Letter to the Editor – cost of eating


Dear Editor,

There is no shortage of articles containing, opinions, stats, profit denials, excuses etc. from the government, the farmers, and the big grocers regarding the cost of eating. It is definitely a sad situation we are all in…we have to eat, we have to buy groceries, we are at the mercy of the big chains…they set the prices.  

A few questions that never seem to be answered:

We are seniors who do not need to have a “grocery inventory”. Why are we forced to buy multiples of an item to get the discount price? For example ,why do I have to buy 3 x 4 yogurts to get the $3.33 price, 2 loaves of bread, 4 cans of soup, and even produce! Why are we penalized for purchasing only one? We do not need twelve yogurts, they expire before we consume them. If a grocery store has 30 units of yogurt, and 10 people buy the three at the $3.33 per price, why would the store not offer the same price to 30 people for one unit; wouldn’t the revenues be the same?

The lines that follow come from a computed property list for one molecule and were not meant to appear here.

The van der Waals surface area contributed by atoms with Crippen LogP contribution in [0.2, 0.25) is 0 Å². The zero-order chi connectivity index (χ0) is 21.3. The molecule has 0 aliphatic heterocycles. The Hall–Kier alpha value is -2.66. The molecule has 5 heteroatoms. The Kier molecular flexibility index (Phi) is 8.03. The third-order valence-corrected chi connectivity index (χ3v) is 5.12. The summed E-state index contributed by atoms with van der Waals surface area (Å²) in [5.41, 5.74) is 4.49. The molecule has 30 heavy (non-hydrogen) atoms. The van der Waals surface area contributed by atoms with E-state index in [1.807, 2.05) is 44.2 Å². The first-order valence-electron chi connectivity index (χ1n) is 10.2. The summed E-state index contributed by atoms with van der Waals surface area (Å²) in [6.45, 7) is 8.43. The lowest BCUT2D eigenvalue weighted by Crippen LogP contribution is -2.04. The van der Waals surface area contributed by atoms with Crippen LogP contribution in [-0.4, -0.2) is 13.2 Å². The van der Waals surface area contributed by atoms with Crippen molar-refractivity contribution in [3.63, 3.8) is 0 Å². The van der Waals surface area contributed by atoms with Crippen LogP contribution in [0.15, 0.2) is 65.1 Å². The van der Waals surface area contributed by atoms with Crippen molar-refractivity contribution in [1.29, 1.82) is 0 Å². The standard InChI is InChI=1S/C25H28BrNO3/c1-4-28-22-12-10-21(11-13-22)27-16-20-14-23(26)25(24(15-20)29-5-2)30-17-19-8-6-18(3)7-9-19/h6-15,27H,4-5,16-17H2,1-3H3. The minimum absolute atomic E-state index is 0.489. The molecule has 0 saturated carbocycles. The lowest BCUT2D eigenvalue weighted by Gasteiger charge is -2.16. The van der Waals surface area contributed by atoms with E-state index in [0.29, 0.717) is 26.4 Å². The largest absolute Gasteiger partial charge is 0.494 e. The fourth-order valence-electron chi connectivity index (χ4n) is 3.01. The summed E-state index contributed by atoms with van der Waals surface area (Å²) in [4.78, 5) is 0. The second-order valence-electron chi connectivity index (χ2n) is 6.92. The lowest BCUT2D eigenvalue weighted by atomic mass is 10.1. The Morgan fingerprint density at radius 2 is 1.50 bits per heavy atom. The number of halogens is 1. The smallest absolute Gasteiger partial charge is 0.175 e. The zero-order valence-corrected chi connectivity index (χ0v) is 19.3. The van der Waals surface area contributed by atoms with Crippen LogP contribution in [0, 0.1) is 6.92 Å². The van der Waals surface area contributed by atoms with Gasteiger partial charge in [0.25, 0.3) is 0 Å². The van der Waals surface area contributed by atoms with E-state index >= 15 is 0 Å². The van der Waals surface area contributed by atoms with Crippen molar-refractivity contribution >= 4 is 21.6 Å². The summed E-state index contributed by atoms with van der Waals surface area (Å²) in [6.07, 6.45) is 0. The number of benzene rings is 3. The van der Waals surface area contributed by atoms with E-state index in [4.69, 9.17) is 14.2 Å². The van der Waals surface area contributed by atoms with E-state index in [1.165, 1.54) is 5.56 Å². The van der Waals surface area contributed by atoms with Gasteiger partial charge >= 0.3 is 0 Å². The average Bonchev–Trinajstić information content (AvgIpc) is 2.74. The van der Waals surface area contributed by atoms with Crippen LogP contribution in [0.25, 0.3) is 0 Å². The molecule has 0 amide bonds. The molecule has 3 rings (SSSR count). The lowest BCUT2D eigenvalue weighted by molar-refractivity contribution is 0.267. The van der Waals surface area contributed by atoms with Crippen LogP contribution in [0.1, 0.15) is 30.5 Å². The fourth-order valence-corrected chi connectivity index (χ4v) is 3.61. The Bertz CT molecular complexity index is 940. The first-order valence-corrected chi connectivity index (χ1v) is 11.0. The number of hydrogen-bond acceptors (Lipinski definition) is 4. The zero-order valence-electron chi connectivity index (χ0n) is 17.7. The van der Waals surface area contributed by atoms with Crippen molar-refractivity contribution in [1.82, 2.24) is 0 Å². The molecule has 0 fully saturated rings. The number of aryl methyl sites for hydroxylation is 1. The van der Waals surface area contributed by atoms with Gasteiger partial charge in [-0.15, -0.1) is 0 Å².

If a grocery chain is able to offer a multi-buy discount, why is it not obligated to offer the same pricing to seniors at the very least? I assume that a multi-buy discount price is based on selling all the inventory at the sale price, so why not just have a set price?

Why isn’t the Consumer Council of Canada or the Canadian food Council policing “shrinkflation”. Do the big chains have to report profits tied to products that have been “downsized” by weight or units?

It is equivalent to a reverse price gouge. Why aren’t there restrictions on “shrinkflation”, the percentage a product can be reduced by? It is only a matter of time before we open a carton of eggs and there are only 11.

The government has so many restrictions, laws etc. in place to protect increases in rent, gasoline prices, bank charges, credit card interest etc. Why the blind eye to this growing issue?


Jolene Stover



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